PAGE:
Paleoanthropology

Words and Bones Tell a Similar Story about History

24. 1. 2017 | Dr. Harvati and her colleagues have found evidence that common descent of human populations is reflected both in their cranial features and their linguistic affiliations over vast geographic distances.
Bild vergrößern
(© University of Tübingen)


University of Tübingen researchers found evidence of a link between cranial features and language spoken. They compared the measurements of skulls from Africa, Asia, and Oceania between certain points (marked yellow).

University of Tübingen researchers have found evidence that common descent of human populations is reflected both in their cranial features and their linguistic affiliations over vast geographic distances. The formation of different languages and language groupings appears to have happened in the same broad period and geographical locations as the development of facial features in various human populations, according to linguistics professor, Gerhard Jäger, and paleoanthropologists, Professor Katerina Harvati, AcademiaNet scientist, and Dr. Hugo Reyes-Centeno. In their study, the researchers examined 265 skulls from Africa, Asia, and Oceania and the vocabularies of more than 800 languages and dialects from those regions.

"Our study shows that language relationships can probably be reconstructed beyond the commonly accepted time limit of 10,000 years. This insight was made possible through the interdisciplinary research fostered at the new Tübingen Centre for Advanced Studies in the Humanities 'Words, Bones, Genes, Tools: Tracking linguistic, cultural and biological trajectories of the human past', funded by the Deutsche Forschungsgemeinschaft. We hope to further address the issue of how languages evolve in our future research at the Centre" says Prof. Harvati to AcademiaNet.

If these findings are confirmed in further investigations, it would give researchers a characteristic which would help them to follow the development of various language families as far back as the early development of mankind. The linguists developed a method to measure the degree of similarity between two languages in a completely automatic way by comparing the words those languages use in their core vocabulary. Likewise, the anthropologists found ways to quantify the similarity between the phenotypic characteristics of humans using the cranial measurements of skulls just a few centuries old. “We can assume that the language does not change significantly in such a relatively short time,” says Jäger. They reasoned that on average, the similarity between populations should decrease with geographical distance, both with respect to their linguistic and their biological characteristics. They also postulated that, on average, populations that are linguistically similar should also be biologically similar and vice versa. If these correlations also hold between populations that split up more than 10,000 years ago, this would provide evidence that language preserves a deeper historical signal than commonly thought.

In their study, the authors demonstrate that both expectations are met, and that they also hold across the boundaries of language families. They also found that linguistic distances correlate more strongly with the facial features of the cranium than with the neurocranium, which may reflect different rates of evolution of the traits regarded, where language and facial features change faster than neurocranial features.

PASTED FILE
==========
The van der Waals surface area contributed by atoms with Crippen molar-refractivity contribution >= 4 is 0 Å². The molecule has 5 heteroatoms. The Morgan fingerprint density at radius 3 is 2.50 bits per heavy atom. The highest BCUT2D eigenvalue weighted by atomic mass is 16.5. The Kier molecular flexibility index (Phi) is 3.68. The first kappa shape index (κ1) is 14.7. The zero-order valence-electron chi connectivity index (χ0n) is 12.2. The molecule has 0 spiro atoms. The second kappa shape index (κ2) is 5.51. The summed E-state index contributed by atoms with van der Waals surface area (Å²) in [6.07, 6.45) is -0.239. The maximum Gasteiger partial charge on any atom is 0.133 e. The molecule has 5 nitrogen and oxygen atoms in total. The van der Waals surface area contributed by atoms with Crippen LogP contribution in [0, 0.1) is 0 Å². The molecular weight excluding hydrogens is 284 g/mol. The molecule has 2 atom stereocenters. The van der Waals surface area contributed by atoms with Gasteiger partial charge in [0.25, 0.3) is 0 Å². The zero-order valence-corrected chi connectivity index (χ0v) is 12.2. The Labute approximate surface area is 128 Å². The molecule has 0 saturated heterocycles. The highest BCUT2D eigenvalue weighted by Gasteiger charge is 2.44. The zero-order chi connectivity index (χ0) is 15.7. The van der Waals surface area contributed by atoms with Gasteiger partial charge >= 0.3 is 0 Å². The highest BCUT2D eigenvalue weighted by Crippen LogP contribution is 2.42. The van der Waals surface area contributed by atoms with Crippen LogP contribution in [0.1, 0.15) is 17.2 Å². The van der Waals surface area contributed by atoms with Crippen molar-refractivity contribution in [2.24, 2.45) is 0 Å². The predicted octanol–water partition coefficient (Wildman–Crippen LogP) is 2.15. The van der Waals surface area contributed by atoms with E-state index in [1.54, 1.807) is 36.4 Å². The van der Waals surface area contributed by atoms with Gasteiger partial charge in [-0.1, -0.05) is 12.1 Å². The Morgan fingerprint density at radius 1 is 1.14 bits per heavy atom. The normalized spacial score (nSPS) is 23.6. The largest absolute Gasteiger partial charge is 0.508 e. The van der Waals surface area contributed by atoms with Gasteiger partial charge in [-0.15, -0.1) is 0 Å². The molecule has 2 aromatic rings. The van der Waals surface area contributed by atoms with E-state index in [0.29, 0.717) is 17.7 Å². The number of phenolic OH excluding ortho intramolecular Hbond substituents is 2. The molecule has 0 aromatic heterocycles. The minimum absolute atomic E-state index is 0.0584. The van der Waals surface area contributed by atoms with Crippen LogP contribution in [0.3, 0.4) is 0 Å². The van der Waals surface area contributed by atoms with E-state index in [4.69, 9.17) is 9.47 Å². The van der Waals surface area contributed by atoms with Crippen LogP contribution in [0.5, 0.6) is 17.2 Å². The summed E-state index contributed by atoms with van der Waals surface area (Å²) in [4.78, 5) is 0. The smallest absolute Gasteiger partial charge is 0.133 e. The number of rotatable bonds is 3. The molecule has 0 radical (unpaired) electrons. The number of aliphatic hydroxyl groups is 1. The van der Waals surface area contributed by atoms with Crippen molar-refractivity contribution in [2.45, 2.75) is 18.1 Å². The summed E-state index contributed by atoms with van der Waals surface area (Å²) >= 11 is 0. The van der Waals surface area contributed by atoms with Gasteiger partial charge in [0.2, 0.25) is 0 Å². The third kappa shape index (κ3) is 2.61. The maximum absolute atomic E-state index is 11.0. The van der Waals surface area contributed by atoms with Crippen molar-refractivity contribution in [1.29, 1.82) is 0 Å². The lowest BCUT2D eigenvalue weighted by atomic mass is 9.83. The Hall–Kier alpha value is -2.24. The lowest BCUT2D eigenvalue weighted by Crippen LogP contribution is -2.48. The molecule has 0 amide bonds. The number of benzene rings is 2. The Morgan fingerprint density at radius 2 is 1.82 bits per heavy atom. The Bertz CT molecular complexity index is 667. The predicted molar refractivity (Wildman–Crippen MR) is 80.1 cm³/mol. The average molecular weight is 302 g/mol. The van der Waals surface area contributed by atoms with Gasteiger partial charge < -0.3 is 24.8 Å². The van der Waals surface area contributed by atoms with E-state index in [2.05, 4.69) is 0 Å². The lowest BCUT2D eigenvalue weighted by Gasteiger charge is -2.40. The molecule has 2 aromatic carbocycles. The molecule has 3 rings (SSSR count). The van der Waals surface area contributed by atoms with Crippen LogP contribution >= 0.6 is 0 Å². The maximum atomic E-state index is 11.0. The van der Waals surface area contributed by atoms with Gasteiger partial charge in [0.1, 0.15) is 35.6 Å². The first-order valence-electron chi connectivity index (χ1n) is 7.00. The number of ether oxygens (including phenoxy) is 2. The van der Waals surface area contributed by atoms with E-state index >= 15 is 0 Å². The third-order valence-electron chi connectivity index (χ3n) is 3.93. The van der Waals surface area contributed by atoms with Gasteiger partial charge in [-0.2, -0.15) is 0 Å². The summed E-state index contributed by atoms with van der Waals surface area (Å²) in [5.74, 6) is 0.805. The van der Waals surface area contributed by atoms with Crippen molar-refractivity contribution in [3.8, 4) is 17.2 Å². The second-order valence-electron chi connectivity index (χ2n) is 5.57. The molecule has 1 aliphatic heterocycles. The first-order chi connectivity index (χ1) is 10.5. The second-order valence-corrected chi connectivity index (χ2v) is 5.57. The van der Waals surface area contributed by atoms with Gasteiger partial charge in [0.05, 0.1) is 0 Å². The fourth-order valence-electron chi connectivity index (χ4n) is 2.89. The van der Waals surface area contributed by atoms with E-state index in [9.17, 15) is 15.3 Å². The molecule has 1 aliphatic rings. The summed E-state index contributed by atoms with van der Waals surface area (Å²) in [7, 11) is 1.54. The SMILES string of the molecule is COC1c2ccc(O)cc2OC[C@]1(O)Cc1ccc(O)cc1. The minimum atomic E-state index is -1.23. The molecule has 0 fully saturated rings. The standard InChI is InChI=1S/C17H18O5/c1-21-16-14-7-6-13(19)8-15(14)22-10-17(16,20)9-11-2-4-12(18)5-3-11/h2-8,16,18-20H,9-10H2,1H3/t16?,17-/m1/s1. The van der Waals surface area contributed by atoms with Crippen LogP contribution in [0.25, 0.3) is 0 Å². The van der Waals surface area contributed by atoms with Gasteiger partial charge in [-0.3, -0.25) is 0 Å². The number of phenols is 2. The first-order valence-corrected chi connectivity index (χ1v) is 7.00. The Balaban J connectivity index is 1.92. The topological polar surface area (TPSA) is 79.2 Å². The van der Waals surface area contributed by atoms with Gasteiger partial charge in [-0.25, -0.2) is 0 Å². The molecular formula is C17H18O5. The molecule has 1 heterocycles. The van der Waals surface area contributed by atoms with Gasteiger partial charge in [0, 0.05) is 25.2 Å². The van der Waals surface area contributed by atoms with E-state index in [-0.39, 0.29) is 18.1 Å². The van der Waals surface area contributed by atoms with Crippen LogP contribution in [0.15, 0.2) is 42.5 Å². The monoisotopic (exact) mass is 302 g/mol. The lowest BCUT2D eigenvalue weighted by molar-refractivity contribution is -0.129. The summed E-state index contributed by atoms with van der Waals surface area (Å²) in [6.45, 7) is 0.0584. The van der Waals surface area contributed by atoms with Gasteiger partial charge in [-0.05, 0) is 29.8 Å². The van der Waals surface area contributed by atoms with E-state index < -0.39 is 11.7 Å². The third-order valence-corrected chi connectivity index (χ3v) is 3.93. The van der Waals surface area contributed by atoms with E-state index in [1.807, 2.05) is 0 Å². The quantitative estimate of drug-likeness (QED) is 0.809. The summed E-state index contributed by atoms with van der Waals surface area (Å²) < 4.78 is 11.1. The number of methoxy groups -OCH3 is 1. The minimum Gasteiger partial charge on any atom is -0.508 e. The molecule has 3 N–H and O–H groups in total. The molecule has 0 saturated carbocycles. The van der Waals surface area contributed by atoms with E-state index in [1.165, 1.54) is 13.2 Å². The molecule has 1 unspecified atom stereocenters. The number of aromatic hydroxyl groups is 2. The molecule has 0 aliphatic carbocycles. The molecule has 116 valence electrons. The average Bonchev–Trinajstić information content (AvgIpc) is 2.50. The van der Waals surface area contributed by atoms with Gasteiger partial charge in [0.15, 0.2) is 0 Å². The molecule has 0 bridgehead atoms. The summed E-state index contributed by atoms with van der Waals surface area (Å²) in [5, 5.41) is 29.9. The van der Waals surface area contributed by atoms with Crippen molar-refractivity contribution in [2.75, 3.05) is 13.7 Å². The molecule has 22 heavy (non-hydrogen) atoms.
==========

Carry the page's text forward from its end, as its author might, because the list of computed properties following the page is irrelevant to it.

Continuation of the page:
According to the prevailing wisdom in historical linguistics, it is only possible to demonstrate languages to be related if their latest common ancestor was spoken up to 10,000 years ago. Individual researchers have tried to push this boundary further back in time, but their efforts have generally been met with skepticism by the experts. Jäger, Harvati and Reyes-Centeno may now have succeeded in opening a door on our distant past by tackling this issue with statistical techniques relying on linguistic and anthropological data. The three researchers are at the core of Tübingen University's Humanities Centre of Advanced Studies “Words, Bones, Genes, Tools. Tracking Linguistic, Cultural and Biological Trajectories of the Human Past” established last year, thanks to German Research Foundation funding. “We expect our future work to shed more light on the processes through which languages evolved,” they say.   Universität Tübingen/AcademiaNet)

More information

Testimonials

  1. Read what our members say about AcademiaNet.

No more excuses!

  1. Please download the brochure "No more excuses" and read more about female experts in Europe, and about AcademiaNet.

News

  1. Scientists at the University of Bremen uncover that flowering plants can have three parents

    A research team led by AcademiaNet member Prof Rita Groß-Hardt has uncovered rare events of polyspermy in plants.

  2. "Science means relevance."

    Interview with Anne Glover, Vice-Principal External Affairs & Dean for Europe, University of Aberdeen, Former Chief Scientific Adviser to the President of the European Commission

  3. Eva Hevia wins Corday-Morgan Prize 2017

    The AcademiaNet member is honoured for her contributions to the field of chemistry.

  4. "… so they can have families and still become scientists."

    Women are seriously underrepresented in key positions within the scientific world. Throughout the EU only 21% of professorships with the highest endowments are held by women; in some EU countries this proportion is even lower. We talked to Jean-Pierre Bourguignon, President of the ERC, about women in science and AcademiaNet.

  5. Proof of Concept: ERC awards grants for innovation

    Fifty-one ERC grant holders receive top-up funding to explore the commercial or innovation potential of the results of their EU-funded frontier research. Among them are five AcademiaNet members.